Larry Horist | Nov 18, 2022 | 52
Cambodia Under Pressure to Stop Human Slavery
Up to 100,000 young men and women have been lured to Cambodia in recent years to work in cyber scam mills operated by Chinese criminals. According to a report by the LA Times, the Cambodian government is aware of the operation but has done little to stop it.
The victims – most hailing from Malaysia, China, Vietnam, Taiwan, and Hong Kong – are put to work running cyber and phone scams regarding fake real estate, romance schemes, money lending, counterfeit event tickets, and gambling. Those who meet their quotas are rewarded with basic necessities, while those who fail are tortured, resold, or worse.
Workers are housed in casinos, luxury hotels, dormitories, and even office complexes.
“You can tell by looking at the buildings,” says Ekapop Lueangprasert, a volunteer from Bangkok who works with a group that rescues and repatriates victims of forced labor. “The ones that are ringed with barbed wire fences and CCTV cameras are so clearly prisons to hold human trafficking victims…I think if the Cambodian government was serious about cracking down on human trafficking it wouldn’t be too hard.”
Soraton Charehkphunpol, age 20, traveled to Cambodia to start what he believed was a high-paying, entry-level customer service job. Like many other working-class individuals in Thailand, Soraton was struggling to make ends meet on a monthly salary of roughly $470.
Soon after arriving in the border city of Poipet, Soraton was ushered into a cramped apartment above a casino. “The bosses said if I tried to leave they would just sell me to another gang,” said Soraton. “That’s when I realized I was a slave.”
Rezky Rizaldi, a 32-year-old chef from Indonesia, found himself in a similar situation after responding to a job posting he saw on Facebook. After he escaped, Rezky shared stories of slaves being beaten, electrocuted, and deprived of food. One captive even had his fingers removed. Not surprisingly, escapees report high rates of depression, murder, and suicide.
When news of Cambodia’s human trafficking problem first hit the press, Prime Minister and former military commander Hun Sen claimed most of the foreign nationals working in Cambodia were doing so willingly and said issues between them and their employers were nothing more than simple contract disputes.
In July, the United States government dropped Cambodia to the lowest tier on its human trafficking index – putting it in the same category as Syria, Afghanistan, and North Korea. The designation was a severe embarrassment for a nation struggling to achieve international legitimacy (despite its close relationship with Chinese criminal syndicates and its repeated efforts to silence independent journalism).
In August, a Vietnamese news outlet published disturbing footage of foreign nationals attempting to flee a Cambodian casino while guards beat them with sticks. Roughly 40 individuals escaped the facility by swimming across the Binh Di River (which divides Cambodia and Vietnam) to safety.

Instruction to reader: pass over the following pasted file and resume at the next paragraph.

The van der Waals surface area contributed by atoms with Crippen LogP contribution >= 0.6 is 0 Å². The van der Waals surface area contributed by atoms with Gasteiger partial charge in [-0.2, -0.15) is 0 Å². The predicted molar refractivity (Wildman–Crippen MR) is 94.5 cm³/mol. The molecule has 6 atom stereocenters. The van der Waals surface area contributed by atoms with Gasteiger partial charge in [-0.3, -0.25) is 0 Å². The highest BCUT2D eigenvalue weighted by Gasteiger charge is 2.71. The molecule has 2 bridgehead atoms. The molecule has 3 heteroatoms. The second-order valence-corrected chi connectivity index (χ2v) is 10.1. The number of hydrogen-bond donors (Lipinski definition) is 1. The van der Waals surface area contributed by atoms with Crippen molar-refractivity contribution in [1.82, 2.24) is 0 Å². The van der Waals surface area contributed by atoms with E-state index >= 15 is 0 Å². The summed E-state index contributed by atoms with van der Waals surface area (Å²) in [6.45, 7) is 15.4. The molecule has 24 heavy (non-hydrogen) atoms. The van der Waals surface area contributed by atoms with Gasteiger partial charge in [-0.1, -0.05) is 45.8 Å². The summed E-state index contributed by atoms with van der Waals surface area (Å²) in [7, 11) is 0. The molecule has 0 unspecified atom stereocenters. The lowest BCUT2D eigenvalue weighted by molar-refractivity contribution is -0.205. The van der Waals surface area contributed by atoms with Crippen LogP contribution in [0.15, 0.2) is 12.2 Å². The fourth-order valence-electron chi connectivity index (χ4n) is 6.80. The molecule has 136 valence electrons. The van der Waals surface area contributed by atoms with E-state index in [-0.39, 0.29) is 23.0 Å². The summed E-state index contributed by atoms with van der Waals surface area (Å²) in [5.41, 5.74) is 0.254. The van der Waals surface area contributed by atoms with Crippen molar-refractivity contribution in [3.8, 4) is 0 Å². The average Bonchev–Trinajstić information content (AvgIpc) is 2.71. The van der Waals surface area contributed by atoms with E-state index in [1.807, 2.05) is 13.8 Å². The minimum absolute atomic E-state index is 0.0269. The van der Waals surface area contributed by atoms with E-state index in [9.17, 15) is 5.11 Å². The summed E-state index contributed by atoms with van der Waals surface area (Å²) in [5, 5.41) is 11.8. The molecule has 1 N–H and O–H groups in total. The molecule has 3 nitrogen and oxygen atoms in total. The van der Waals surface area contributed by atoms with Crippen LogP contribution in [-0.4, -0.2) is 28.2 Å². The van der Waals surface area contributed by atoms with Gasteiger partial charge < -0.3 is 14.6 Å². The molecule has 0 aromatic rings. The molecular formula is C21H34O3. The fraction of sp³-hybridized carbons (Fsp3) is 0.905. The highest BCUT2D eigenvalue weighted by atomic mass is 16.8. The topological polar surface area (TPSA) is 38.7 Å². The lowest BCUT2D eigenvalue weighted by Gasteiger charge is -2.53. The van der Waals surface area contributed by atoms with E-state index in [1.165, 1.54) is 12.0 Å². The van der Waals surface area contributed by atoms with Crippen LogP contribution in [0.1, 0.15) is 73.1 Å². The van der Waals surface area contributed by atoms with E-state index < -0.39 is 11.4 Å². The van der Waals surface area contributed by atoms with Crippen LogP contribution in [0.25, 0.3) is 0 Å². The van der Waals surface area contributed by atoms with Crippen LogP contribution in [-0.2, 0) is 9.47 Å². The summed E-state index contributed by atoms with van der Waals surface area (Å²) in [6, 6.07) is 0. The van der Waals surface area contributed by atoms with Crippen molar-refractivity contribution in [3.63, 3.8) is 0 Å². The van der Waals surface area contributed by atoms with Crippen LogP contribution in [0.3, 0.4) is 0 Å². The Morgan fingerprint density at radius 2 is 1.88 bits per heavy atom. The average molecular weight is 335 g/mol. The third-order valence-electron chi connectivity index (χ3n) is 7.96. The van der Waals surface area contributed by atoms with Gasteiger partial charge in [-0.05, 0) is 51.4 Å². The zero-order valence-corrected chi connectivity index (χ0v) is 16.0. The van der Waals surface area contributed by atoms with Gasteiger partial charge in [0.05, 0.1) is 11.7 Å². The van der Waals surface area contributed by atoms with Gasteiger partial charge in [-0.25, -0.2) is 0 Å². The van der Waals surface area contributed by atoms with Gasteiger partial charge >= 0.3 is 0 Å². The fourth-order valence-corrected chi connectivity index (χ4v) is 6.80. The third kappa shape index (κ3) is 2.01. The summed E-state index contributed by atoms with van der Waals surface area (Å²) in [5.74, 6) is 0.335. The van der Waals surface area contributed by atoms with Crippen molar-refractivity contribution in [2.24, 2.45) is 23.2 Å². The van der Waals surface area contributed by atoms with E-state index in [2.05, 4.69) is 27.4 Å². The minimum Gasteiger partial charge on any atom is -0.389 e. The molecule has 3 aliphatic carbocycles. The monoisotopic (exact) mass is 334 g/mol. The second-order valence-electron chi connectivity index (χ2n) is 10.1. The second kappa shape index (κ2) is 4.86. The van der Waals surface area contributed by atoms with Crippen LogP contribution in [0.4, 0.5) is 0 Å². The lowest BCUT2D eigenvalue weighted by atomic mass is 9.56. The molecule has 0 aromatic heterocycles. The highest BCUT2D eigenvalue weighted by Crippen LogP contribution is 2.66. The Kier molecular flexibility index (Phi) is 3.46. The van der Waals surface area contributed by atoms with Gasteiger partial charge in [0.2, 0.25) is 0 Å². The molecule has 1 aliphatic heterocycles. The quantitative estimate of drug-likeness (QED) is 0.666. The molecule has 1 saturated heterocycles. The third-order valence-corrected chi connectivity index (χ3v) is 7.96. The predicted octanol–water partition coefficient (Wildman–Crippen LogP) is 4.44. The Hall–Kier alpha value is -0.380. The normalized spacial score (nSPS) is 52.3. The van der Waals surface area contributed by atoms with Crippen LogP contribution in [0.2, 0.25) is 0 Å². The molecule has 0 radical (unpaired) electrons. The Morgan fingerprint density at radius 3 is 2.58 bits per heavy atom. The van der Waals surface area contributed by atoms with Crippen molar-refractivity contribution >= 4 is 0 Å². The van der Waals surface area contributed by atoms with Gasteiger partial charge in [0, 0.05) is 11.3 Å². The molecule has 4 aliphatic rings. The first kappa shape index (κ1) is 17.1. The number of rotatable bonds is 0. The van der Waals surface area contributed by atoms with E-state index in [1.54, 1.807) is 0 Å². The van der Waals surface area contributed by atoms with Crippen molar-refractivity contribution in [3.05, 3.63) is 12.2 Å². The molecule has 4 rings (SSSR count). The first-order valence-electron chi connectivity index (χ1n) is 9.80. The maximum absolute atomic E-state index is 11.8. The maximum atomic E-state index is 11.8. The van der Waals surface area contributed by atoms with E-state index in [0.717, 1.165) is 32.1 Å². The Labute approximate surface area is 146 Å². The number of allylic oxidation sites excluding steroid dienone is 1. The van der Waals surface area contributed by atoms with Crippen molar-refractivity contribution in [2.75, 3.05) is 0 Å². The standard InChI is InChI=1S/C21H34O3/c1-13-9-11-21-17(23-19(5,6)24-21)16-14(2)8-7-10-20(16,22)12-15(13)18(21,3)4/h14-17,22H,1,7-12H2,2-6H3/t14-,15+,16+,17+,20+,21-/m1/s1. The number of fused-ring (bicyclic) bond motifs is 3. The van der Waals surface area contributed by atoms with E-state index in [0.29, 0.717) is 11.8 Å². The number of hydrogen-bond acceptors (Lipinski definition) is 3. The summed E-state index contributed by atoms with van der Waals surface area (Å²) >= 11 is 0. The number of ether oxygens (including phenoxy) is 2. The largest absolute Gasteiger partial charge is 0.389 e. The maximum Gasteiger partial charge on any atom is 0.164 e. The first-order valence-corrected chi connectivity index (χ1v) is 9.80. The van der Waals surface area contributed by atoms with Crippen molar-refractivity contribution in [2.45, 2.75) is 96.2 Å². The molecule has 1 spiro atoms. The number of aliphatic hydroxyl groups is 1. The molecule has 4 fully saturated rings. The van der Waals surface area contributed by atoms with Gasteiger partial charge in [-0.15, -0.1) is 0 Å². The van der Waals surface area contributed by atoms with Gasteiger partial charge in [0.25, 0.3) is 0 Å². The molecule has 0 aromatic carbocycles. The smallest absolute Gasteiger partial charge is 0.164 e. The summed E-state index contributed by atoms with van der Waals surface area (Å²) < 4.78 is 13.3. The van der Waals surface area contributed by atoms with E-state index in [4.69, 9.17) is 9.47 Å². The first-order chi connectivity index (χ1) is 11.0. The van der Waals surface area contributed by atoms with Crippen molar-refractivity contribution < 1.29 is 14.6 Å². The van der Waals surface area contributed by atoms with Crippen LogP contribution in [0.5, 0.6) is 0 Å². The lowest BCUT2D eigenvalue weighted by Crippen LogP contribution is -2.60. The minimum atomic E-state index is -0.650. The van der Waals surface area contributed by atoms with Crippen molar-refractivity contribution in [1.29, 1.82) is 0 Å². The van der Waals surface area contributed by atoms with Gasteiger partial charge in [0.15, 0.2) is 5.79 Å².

In September, Cambodian law enforcement finally announced a series of raids designed to free thousands of workers imprisoned in the capital city of Phnom Penh.
“It was only after incontrovertible video evidence in media reports emerged combined with a chorus of diplomatic demands for nationals to be returned that the Cambodian authorities realized something needed to be done,” laments Sophal Ear, a political scientist at Arizona State University. “Cambodia’s international standing has fallen several rungs as a result of this.”
Analysts believe the raids were just for show, however, and suspect the workers were sold to gangs in other countries or relocated to remote areas of Cambodia. Unfortunately, Chinese criminals hold considerable influence in Cambodia and can sometimes convince the local police to return escaped slaves. In many cases, criminals are tipped off about upcoming raids and have time to evacuate before they are found.
Chen Baorong, a Chinese volunteer who helps rescue victims of forced labor, was arrested after a Cambodian governor accused him of causing ‘legal headaches.’ Chen was charged with incitement and interference with state procedures and sentenced to two years in jail.
The major problem here is Cambodia’s alliance with China. The Cambodian government doesn’t want to embarrass itself or interrupt money flow to Chinese criminals by making a real attempt to stop human trafficking.
From China’s point of view, Cambodia is a key strategic ally located along the South China Sea that serves as a counter to Vietnam. Indeed, Cambodia was among China’s first beneficiaries when Beijing launched its controversial Belt and Road initiative in 2013 and has opened the door to the lucrative gambling industry, which is banned throughout most of China.
According to AntiSlavery.org, there are roughly 50 million people enslaved today – that’s more than any time throughout history. Most are victims of human trafficking, forced labor, debt bondage, forced marriage, domestic servitude, and sexual exploitation. Each and every day, these individuals must endure the loss of basic freedoms or face detention, deportation, abuse, or death.
In many cases, individuals are forced or tricked into slavery when they are trying to escape poverty or assist family members. An estimated 25% of the world’s enslaved population are children.